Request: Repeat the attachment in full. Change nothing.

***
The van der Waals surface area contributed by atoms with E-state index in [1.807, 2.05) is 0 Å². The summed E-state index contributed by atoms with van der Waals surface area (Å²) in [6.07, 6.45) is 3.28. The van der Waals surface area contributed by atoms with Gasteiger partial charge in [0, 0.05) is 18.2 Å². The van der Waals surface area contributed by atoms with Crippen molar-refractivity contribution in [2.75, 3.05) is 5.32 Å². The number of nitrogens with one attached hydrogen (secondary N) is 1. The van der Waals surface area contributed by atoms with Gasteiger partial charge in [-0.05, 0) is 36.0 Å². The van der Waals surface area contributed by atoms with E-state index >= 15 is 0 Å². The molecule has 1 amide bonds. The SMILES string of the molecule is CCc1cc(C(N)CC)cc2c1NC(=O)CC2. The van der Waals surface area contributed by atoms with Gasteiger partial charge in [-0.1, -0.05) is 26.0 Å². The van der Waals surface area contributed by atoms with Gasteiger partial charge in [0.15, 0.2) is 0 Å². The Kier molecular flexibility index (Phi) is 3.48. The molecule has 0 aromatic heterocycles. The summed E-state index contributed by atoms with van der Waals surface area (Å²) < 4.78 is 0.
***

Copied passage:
The van der Waals surface area contributed by atoms with E-state index in [1.807, 2.05) is 0 Å². The summed E-state index contributed by atoms with van der Waals surface area (Å²) in [6.07, 6.45) is 3.28. The van der Waals surface area contributed by atoms with Gasteiger partial charge in [0, 0.05) is 18.2 Å². The van der Waals surface area contributed by atoms with Crippen molar-refractivity contribution in [2.75, 3.05) is 5.32 Å². The number of nitrogens with one attached hydrogen (secondary N) is 1. The van der Waals surface area contributed by atoms with Gasteiger partial charge in [-0.05, 0) is 36.0 Å². The van der Waals surface area contributed by atoms with E-state index >= 15 is 0 Å². The molecule has 1 amide bonds. The SMILES string of the molecule is CCc1cc(C(N)CC)cc2c1NC(=O)CC2. The van der Waals surface area contributed by atoms with Gasteiger partial charge in [-0.1, -0.05) is 26.0 Å². The van der Waals surface area contributed by atoms with Gasteiger partial charge in [0.15, 0.2) is 0 Å². The Kier molecular flexibility index (Phi) is 3.48. The molecule has 0 aromatic heterocycles. The summed E-state index contributed by atoms with van der Waals surface area (Å²) < 4.78 is 0.